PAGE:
Domestic Memory: Manny Farber and Patricia Patterson

Mar 2 - 30, 2024 7722 Girard Avenue
Installation Views

Quint Gallery proudly presents Domestic Memory, a two-person exhibition featuring Manny Farber (b. 1917; d. 2008) and Patricia Patterson (b. 1941). Life-long partners and collaborators, the pair are known, both together and in their own right, as painters and critics who became instrumental figures in the San Diego art and academic community since their arrival from New York in 1970. Farber, an established film critic and painter, was invited to teach at the University of California, San Diego in their newly formed Visual Arts department. Patterson was soon asked to teach drawing, and later, graduate seminars on art and politics in utopian communities, the Shakers, de Stijl, and the Russian Constructivists.

This presentation highlights a small selection of Farber and Patterson’s work made between the late 1980’s and early 1990’s, chronicling their interpretations of the everyday and the periodic crossover between their forms, framing devices, and a shared use of color.

Since her early 20s, studying art at Parson’s School of Design in New York, Patterson embarked on the beginning of her enduring relationship with travel, visiting Ireland’s Aran Islands over months and years, living with families and befriending their local community of farmers. She picked up the language and spent her time painting their stone-wall lined landscapes and tenderly tracing the domestic lives of the women, depicting interactions that centered around their brightly decorated and active kitchens. 

Manny and Patricia’s interests in painting were bound together by the life they built together in San Diego. There is a weaving in and out of references that connect the pair’s dynamic relationships to artmaking. The domestic, diorama-like scenes in Patterson’s paintings of the people of Aran have often been looked at through comparisons to cinema, like Chantal Akerman’s Jeanne Dielman, 23, quai du Commerce, 1080 Bruxelles, which was the subject of Patterson and Farber’s final film review completed together before their focuses shifted more fully to painting and teaching. With a fixed distance, Patterson’s scene constructions were never invasive nor intruding too closely on her subjects, striking a balance between documentary and abstraction.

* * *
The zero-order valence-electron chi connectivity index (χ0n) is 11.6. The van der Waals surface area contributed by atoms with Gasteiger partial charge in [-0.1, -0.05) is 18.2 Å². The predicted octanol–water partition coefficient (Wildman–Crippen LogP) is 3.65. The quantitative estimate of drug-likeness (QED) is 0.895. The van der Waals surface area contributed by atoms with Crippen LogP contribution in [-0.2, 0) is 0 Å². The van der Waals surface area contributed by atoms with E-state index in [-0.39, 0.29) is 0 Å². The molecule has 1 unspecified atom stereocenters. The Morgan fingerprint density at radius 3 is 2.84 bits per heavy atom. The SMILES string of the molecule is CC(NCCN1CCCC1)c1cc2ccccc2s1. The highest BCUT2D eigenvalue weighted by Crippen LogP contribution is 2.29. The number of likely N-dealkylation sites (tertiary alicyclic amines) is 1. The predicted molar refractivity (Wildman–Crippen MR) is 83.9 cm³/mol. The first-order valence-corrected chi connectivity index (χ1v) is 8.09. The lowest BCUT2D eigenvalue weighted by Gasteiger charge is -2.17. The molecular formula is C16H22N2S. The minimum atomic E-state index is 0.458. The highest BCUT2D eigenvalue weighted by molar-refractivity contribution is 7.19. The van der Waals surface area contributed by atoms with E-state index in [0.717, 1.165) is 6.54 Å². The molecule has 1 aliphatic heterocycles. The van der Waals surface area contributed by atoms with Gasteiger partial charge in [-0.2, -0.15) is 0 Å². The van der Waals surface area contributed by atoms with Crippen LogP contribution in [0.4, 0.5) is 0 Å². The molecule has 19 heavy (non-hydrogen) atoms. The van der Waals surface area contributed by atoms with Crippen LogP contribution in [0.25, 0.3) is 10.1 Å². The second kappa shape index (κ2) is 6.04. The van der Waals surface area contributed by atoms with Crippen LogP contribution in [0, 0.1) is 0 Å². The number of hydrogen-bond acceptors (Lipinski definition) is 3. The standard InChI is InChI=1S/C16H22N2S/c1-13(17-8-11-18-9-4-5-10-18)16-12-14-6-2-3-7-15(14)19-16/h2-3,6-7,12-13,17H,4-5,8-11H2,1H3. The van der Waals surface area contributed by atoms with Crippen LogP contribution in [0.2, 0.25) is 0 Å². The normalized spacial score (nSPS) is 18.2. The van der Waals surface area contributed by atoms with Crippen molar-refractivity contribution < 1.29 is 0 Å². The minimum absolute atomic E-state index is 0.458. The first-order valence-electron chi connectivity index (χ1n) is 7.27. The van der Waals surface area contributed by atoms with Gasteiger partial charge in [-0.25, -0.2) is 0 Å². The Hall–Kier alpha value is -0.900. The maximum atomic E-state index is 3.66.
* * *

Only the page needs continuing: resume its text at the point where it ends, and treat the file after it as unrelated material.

Farber, known for his iconoclastic reproaches of the sentimental in cinema, later focused mostly on his tabletop compositions that are in many ways loving collaborations with Patricia; these works are characteristically strewn with leaves and flowers from the garden designed by and tended to by Patricia, which divided their studio spaces. Other objects, like handwritten notes, cutout paper constructions and torn out art book pages, rebar and garden tools deploy paths directing the viewer to work their way through the painting. While Manny’s source material was pulled from the activity of their shared spaces, Patricia pulled from the palette of those Aran households, which often found its way onto the actual walls and trim of their home in Leucadia. 

Despite both artists centering horizontality in their work, a sense of timeline is difficult to perceive and their degrees of linearity vary. Patricia’s paintings depicting a culture far flung from Southern California could have been from five or fifty or one hundred years past, later finding ways to connect the two worlds in which she was living. The indoor/outdoor architecture of their home became resonant in their paintings, especially Farber’s. Manny and Patricia spent their years together discovering the nature of things, tending to and crafting their interior and exterior spaces day by day which was ultimately reflected in their bodies of work. 

Manny Farber received the National Endowment for the Humanities, Fellowship for Independent Study in 1977-78 and the Guggenheim Fellowship in 1978-79. His work is included in the collections of the Museum of Contemporary Art, Los Angeles, the Solomon R. Guggenheim Museum, New York, the Whitney Museum of American Art, New York; the Museum of Contemporary Art San Diego; and the Museum of Fine Arts, Boston among others. In 2018, MOCA LA organized One Day at a Time: Manny Farber and Termite Art.  


Patricia Patterson’s work has been shown in numerous museums including the Los Angeles Contemporary Museum of Art, the Museum of Contemporary Art San Diego, the San Diego Museum of Art, and MOCA Los Angeles. She completed public commissions for INSITE’s 1994 and 1997 editions, and in 2000, completed An Enclosed Garden at the Carlsbad Flower Fields for their Color Project. Patterson lives and paints at her home in Leucadia, CA. 

Selected Works